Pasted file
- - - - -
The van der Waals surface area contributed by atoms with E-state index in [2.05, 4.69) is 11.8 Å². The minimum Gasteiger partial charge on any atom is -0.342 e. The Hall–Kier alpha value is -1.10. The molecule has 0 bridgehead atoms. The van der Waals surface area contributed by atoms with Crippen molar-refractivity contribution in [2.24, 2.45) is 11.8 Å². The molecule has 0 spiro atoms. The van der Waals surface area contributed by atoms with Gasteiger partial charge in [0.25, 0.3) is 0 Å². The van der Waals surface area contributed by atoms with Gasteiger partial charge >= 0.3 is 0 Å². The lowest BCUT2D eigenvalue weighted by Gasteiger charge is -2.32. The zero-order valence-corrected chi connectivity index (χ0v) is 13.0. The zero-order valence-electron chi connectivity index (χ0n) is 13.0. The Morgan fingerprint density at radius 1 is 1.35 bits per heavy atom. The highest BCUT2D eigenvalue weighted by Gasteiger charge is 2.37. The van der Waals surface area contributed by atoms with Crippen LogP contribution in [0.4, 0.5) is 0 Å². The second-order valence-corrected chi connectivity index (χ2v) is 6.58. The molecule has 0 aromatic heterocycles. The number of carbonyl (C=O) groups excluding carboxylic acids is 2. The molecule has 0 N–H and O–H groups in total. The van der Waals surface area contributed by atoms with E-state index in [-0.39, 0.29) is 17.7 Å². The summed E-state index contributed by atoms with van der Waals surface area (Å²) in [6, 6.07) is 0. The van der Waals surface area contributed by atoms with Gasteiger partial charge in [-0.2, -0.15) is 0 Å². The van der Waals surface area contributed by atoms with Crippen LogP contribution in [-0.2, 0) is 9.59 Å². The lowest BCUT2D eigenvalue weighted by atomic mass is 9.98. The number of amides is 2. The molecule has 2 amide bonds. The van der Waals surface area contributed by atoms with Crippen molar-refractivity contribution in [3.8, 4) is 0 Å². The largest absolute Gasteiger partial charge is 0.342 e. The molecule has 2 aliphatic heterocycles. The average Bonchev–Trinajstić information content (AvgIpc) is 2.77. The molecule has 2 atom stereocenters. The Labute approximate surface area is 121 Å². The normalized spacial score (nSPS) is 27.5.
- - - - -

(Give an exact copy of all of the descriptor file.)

The van der Waals surface area contributed by atoms with E-state index in [2.05, 4.69) is 11.8 Å². The minimum Gasteiger partial charge on any atom is -0.342 e. The Hall–Kier alpha value is -1.10. The molecule has 0 bridgehead atoms. The van der Waals surface area contributed by atoms with Crippen molar-refractivity contribution in [2.24, 2.45) is 11.8 Å². The molecule has 0 spiro atoms. The van der Waals surface area contributed by atoms with Gasteiger partial charge in [0.25, 0.3) is 0 Å². The van der Waals surface area contributed by atoms with Gasteiger partial charge >= 0.3 is 0 Å². The lowest BCUT2D eigenvalue weighted by Gasteiger charge is -2.32. The zero-order valence-corrected chi connectivity index (χ0v) is 13.0. The zero-order valence-electron chi connectivity index (χ0n) is 13.0. The Morgan fingerprint density at radius 1 is 1.35 bits per heavy atom. The highest BCUT2D eigenvalue weighted by Gasteiger charge is 2.37. The van der Waals surface area contributed by atoms with Crippen LogP contribution in [0.4, 0.5) is 0 Å². The second-order valence-corrected chi connectivity index (χ2v) is 6.58. The molecule has 0 aromatic heterocycles. The number of carbonyl (C=O) groups excluding carboxylic acids is 2. The molecule has 0 N–H and O–H groups in total. The van der Waals surface area contributed by atoms with E-state index in [-0.39, 0.29) is 17.7 Å². The summed E-state index contributed by atoms with van der Waals surface area (Å²) in [6, 6.07) is 0. The van der Waals surface area contributed by atoms with Gasteiger partial charge in [-0.2, -0.15) is 0 Å². The van der Waals surface area contributed by atoms with Crippen LogP contribution in [-0.2, 0) is 9.59 Å². The lowest BCUT2D eigenvalue weighted by atomic mass is 9.98. The number of amides is 2. The molecule has 2 amide bonds. The van der Waals surface area contributed by atoms with Crippen molar-refractivity contribution in [3.8, 4) is 0 Å². The largest absolute Gasteiger partial charge is 0.342 e. The molecule has 2 aliphatic heterocycles. The average Bonchev–Trinajstić information content (AvgIpc) is 2.77. The molecule has 2 atom stereocenters. The Labute approximate surface area is 121 Å². The normalized spacial score (nSPS) is 27.5.